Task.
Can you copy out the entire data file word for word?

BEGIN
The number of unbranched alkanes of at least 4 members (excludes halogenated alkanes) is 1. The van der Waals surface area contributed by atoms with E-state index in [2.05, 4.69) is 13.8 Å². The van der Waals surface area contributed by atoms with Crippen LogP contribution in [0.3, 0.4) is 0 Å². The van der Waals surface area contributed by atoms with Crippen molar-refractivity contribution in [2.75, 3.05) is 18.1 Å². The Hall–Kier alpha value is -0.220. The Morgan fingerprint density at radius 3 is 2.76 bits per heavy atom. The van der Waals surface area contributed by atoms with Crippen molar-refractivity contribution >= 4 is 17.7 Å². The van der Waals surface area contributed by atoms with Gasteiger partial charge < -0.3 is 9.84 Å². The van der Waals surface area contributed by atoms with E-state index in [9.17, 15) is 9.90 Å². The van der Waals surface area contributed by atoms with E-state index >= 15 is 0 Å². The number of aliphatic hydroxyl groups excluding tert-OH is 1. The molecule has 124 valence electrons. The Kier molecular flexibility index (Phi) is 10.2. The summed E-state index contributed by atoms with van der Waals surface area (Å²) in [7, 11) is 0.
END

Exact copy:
The number of unbranched alkanes of at least 4 members (excludes halogenated alkanes) is 1. The van der Waals surface area contributed by atoms with E-state index in [2.05, 4.69) is 13.8 Å². The van der Waals surface area contributed by atoms with Crippen LogP contribution in [0.3, 0.4) is 0 Å². The van der Waals surface area contributed by atoms with Crippen molar-refractivity contribution in [2.75, 3.05) is 18.1 Å². The Hall–Kier alpha value is -0.220. The Morgan fingerprint density at radius 3 is 2.76 bits per heavy atom. The van der Waals surface area contributed by atoms with Crippen molar-refractivity contribution >= 4 is 17.7 Å². The van der Waals surface area contributed by atoms with Gasteiger partial charge < -0.3 is 9.84 Å². The van der Waals surface area contributed by atoms with E-state index in [9.17, 15) is 9.90 Å². The van der Waals surface area contributed by atoms with E-state index >= 15 is 0 Å². The number of aliphatic hydroxyl groups excluding tert-OH is 1. The molecule has 124 valence electrons. The Kier molecular flexibility index (Phi) is 10.2. The summed E-state index contributed by atoms with van der Waals surface area (Å²) in [7, 11) is 0.